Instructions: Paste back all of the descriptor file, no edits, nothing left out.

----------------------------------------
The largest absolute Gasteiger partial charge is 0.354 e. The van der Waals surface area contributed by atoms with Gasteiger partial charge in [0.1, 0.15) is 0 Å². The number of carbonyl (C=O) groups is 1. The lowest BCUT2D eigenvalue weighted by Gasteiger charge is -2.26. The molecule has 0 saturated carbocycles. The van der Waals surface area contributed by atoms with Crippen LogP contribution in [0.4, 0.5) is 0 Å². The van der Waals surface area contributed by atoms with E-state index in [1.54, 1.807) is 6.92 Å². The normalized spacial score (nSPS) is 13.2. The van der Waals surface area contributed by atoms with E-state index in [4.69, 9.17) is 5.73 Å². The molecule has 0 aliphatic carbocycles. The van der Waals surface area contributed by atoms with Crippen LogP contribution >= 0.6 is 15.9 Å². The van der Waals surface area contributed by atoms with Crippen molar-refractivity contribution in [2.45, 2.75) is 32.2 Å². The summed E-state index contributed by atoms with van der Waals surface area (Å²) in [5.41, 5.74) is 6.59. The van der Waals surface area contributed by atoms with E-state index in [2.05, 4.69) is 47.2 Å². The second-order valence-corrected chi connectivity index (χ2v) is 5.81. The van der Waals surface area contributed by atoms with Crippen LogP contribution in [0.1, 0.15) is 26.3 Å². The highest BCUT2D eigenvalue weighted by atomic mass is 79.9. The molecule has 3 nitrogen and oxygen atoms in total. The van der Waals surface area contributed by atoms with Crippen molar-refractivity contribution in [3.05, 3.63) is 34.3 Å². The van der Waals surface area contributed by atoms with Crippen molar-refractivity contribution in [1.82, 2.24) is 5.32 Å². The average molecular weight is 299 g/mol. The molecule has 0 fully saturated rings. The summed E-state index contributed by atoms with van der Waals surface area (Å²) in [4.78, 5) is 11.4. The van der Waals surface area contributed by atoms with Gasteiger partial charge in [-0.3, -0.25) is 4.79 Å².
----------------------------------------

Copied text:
The largest absolute Gasteiger partial charge is 0.354 e. The van der Waals surface area contributed by atoms with Gasteiger partial charge in [0.1, 0.15) is 0 Å². The number of carbonyl (C=O) groups is 1. The lowest BCUT2D eigenvalue weighted by Gasteiger charge is -2.26. The molecule has 0 saturated carbocycles. The van der Waals surface area contributed by atoms with Crippen LogP contribution in [0.4, 0.5) is 0 Å². The van der Waals surface area contributed by atoms with E-state index in [1.54, 1.807) is 6.92 Å². The normalized spacial score (nSPS) is 13.2. The van der Waals surface area contributed by atoms with E-state index in [4.69, 9.17) is 5.73 Å². The molecule has 0 aliphatic carbocycles. The van der Waals surface area contributed by atoms with Crippen LogP contribution >= 0.6 is 15.9 Å². The van der Waals surface area contributed by atoms with Crippen molar-refractivity contribution in [2.45, 2.75) is 32.2 Å². The summed E-state index contributed by atoms with van der Waals surface area (Å²) in [5.41, 5.74) is 6.59. The van der Waals surface area contributed by atoms with E-state index in [2.05, 4.69) is 47.2 Å². The second-order valence-corrected chi connectivity index (χ2v) is 5.81. The van der Waals surface area contributed by atoms with Crippen LogP contribution in [0.1, 0.15) is 26.3 Å². The highest BCUT2D eigenvalue weighted by atomic mass is 79.9. The molecule has 3 nitrogen and oxygen atoms in total. The van der Waals surface area contributed by atoms with Crippen molar-refractivity contribution in [3.05, 3.63) is 34.3 Å². The van der Waals surface area contributed by atoms with Crippen molar-refractivity contribution in [1.82, 2.24) is 5.32 Å². The average molecular weight is 299 g/mol. The molecule has 0 fully saturated rings. The summed E-state index contributed by atoms with van der Waals surface area (Å²) in [4.78, 5) is 11.4. The van der Waals surface area contributed by atoms with Gasteiger partial charge in [-0.3, -0.25) is 4.79 Å².